Boston Strong

Posted April 18, 2013 by Ross Wyszomierski in Downtown Boston
Boston Strong

It’s a day Bostonians will never forget. There are no words that can portray the horror that struck at the finish line of the Boston Marathon. This was supposed to be a day of celebration; a day where the city shuts down all together. The weather was perfect for the morning Sox game—something that normally doesn’t cooperate with the marathon. After the game, as most individuals head down to the finish line to watch the runners complete the grueling course. This day is topped off with celebrations all night long, and ending with a Bruins game. On this day, the smiles and the celebrations went missing. Instead we found shock and terror.

Bostonians had to find someplace we could look to for comfort and strength. Some may say that it was too quick to move on, but I believe, we, as Bostonians, found that comfort in a magical night at the Garden on Wednesday.

Rene Rancourt had sung countless nation anthems at the Garden, but this one was going to be different. He walked out onto the ice and took his place next to the Boston Fire Color Guard as the two blue and yellow banners illuminated on the ice displaying the message “Boston Strong.” The hush arena watched as a “Boston Strong” themed video played to the tune of “Home,” by Philip Phillips.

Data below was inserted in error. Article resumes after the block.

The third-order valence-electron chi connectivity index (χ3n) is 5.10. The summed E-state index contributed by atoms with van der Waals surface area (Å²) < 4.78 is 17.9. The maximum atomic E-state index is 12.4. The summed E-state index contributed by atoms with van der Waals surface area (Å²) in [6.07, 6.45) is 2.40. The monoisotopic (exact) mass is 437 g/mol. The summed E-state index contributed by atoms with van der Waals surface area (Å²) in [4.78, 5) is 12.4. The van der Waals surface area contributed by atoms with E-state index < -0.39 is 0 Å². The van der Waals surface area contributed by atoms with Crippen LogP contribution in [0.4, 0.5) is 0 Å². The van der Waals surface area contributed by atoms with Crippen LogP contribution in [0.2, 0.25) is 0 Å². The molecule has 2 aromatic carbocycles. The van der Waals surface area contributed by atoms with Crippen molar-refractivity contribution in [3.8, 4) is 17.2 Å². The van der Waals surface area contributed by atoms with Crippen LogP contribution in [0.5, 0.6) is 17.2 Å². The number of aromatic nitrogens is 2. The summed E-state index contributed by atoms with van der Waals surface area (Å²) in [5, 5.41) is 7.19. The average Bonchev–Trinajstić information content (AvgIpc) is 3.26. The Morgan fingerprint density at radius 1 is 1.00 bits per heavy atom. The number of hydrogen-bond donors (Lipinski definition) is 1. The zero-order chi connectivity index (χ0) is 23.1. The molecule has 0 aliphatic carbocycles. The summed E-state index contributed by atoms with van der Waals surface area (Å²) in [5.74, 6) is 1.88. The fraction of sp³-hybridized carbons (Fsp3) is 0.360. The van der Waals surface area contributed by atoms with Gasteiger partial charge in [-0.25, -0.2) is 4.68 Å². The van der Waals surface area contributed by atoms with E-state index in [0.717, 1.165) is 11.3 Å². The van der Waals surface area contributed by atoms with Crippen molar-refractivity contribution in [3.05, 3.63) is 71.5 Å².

Rancourt got as far as “What so proudly we…,” before he dropped the microphone and 17,565 Bruins fans, Bostonians, and Americans joined in sang as one. This is what it means to come together as one. For a moment, we all forgot about the sporting event that was just moments away, and we stood as Americans. It is moments like this that can bring us together to show our support and how strong Americans are. It was not wrong to hold this hockey game so quickly after the incident, it was just what Bostonians needed! This was something to look forward to, if this game distracted only one person for even a moment of time from the tragedy that had happened; it did its job.

During the game, you saw the support in handmade crowd signage, the t-shirts and the tears on the faces. We will not forget what happened—don’t think that for a second. However, we Bostonians are showing the world that we are not going to live in fear.

Rancourt is not afraid to admit that he indeed did need help singing the national anthem at the game. “Actually, it did help me and I did need help and I’m not ashamed to admit it,” he said. “Because if you even start thinking of the words a little bit in this context, because of the terrorism…you start tearing up.”

Normally Bruins fans break out in a “Let’s go Bruins” chant after the anthem. On Wednesday they changed it a bit to, “Let’s go Boston.”

I couldn’t agree more, let’s go Boston! Keep fighting. We will get through this.


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